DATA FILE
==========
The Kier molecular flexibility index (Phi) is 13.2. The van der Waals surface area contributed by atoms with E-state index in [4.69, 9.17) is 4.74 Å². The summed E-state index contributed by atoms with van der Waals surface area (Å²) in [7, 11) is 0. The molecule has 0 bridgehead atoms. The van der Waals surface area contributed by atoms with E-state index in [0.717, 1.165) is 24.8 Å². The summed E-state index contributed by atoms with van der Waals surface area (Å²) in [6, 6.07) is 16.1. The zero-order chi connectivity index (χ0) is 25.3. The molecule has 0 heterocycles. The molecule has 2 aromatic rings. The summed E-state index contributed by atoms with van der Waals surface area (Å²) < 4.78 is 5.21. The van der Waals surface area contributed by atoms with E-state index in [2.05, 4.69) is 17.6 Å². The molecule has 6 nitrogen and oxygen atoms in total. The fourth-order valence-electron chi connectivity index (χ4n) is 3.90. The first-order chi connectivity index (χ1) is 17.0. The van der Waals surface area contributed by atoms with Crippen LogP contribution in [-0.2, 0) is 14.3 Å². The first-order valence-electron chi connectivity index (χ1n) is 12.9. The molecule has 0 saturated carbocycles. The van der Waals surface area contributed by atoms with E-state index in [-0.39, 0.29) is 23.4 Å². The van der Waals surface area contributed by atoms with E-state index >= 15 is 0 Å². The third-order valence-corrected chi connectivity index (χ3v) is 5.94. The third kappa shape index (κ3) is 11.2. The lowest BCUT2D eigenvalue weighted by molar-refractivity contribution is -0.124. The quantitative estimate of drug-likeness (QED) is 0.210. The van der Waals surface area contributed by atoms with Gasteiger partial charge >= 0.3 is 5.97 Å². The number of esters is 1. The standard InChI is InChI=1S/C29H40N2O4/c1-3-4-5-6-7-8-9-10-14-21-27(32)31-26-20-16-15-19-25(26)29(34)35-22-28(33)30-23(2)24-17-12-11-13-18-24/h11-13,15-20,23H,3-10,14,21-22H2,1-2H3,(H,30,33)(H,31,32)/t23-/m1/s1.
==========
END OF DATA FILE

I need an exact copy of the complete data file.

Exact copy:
The Kier molecular flexibility index (Phi) is 13.2. The van der Waals surface area contributed by atoms with E-state index in [4.69, 9.17) is 4.74 Å². The summed E-state index contributed by atoms with van der Waals surface area (Å²) in [7, 11) is 0. The molecule has 0 bridgehead atoms. The van der Waals surface area contributed by atoms with E-state index in [0.717, 1.165) is 24.8 Å². The summed E-state index contributed by atoms with van der Waals surface area (Å²) in [6, 6.07) is 16.1. The zero-order chi connectivity index (χ0) is 25.3. The molecule has 0 heterocycles. The molecule has 2 aromatic rings. The summed E-state index contributed by atoms with van der Waals surface area (Å²) < 4.78 is 5.21. The van der Waals surface area contributed by atoms with E-state index in [2.05, 4.69) is 17.6 Å². The molecule has 6 nitrogen and oxygen atoms in total. The fourth-order valence-electron chi connectivity index (χ4n) is 3.90. The first-order chi connectivity index (χ1) is 17.0. The van der Waals surface area contributed by atoms with Crippen LogP contribution in [-0.2, 0) is 14.3 Å². The first-order valence-electron chi connectivity index (χ1n) is 12.9. The molecule has 0 saturated carbocycles. The van der Waals surface area contributed by atoms with E-state index in [-0.39, 0.29) is 23.4 Å². The van der Waals surface area contributed by atoms with E-state index >= 15 is 0 Å². The third-order valence-corrected chi connectivity index (χ3v) is 5.94. The third kappa shape index (κ3) is 11.2. The lowest BCUT2D eigenvalue weighted by molar-refractivity contribution is -0.124. The quantitative estimate of drug-likeness (QED) is 0.210. The van der Waals surface area contributed by atoms with Gasteiger partial charge >= 0.3 is 5.97 Å². The number of esters is 1. The standard InChI is InChI=1S/C29H40N2O4/c1-3-4-5-6-7-8-9-10-14-21-27(32)31-26-20-16-15-19-25(26)29(34)35-22-28(33)30-23(2)24-17-12-11-13-18-24/h11-13,15-20,23H,3-10,14,21-22H2,1-2H3,(H,30,33)(H,31,32)/t23-/m1/s1.